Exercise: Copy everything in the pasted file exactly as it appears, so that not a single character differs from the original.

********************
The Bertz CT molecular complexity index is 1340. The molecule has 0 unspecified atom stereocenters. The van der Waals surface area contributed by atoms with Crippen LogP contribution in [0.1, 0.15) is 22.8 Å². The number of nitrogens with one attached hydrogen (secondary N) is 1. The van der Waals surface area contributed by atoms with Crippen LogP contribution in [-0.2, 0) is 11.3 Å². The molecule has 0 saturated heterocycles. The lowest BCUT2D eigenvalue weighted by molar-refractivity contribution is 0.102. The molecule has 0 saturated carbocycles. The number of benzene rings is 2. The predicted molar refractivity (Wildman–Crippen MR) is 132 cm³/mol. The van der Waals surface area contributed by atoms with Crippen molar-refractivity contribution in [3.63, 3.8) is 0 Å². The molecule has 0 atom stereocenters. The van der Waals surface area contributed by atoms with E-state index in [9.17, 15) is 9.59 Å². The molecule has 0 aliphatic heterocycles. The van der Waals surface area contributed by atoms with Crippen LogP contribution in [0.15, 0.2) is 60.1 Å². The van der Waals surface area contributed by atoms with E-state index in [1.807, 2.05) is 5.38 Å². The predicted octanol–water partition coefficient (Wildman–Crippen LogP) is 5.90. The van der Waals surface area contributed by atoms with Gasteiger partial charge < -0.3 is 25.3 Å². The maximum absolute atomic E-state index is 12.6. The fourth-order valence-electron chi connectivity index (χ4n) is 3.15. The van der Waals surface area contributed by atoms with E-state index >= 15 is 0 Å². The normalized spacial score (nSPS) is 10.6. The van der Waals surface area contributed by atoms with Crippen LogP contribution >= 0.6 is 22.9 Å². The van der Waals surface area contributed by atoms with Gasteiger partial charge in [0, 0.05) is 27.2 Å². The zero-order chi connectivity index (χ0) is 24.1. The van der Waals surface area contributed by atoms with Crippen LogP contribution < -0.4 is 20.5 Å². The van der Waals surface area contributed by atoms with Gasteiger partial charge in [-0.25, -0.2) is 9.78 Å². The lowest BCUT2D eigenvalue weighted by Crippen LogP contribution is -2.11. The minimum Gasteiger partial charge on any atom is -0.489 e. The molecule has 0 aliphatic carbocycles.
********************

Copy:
The Bertz CT molecular complexity index is 1340. The molecule has 0 unspecified atom stereocenters. The van der Waals surface area contributed by atoms with Crippen LogP contribution in [0.1, 0.15) is 22.8 Å². The number of nitrogens with one attached hydrogen (secondary N) is 1. The van der Waals surface area contributed by atoms with Crippen LogP contribution in [-0.2, 0) is 11.3 Å². The molecule has 0 saturated heterocycles. The lowest BCUT2D eigenvalue weighted by molar-refractivity contribution is 0.102. The molecule has 0 saturated carbocycles. The number of benzene rings is 2. The predicted molar refractivity (Wildman–Crippen MR) is 132 cm³/mol. The van der Waals surface area contributed by atoms with Crippen molar-refractivity contribution in [3.63, 3.8) is 0 Å². The molecule has 0 atom stereocenters. The van der Waals surface area contributed by atoms with E-state index in [9.17, 15) is 9.59 Å². The molecule has 0 aliphatic heterocycles. The van der Waals surface area contributed by atoms with Crippen LogP contribution in [0.15, 0.2) is 60.1 Å². The van der Waals surface area contributed by atoms with E-state index in [1.807, 2.05) is 5.38 Å². The predicted octanol–water partition coefficient (Wildman–Crippen LogP) is 5.90. The van der Waals surface area contributed by atoms with Gasteiger partial charge < -0.3 is 25.3 Å². The maximum absolute atomic E-state index is 12.6. The fourth-order valence-electron chi connectivity index (χ4n) is 3.15. The van der Waals surface area contributed by atoms with E-state index >= 15 is 0 Å². The normalized spacial score (nSPS) is 10.6. The van der Waals surface area contributed by atoms with Crippen LogP contribution >= 0.6 is 22.9 Å². The van der Waals surface area contributed by atoms with Gasteiger partial charge in [0, 0.05) is 27.2 Å². The zero-order chi connectivity index (χ0) is 24.1. The van der Waals surface area contributed by atoms with Crippen LogP contribution < -0.4 is 20.5 Å². The van der Waals surface area contributed by atoms with Gasteiger partial charge in [-0.25, -0.2) is 9.78 Å². The lowest BCUT2D eigenvalue weighted by Crippen LogP contribution is -2.11. The minimum Gasteiger partial charge on any atom is -0.489 e. The molecule has 0 aliphatic carbocycles.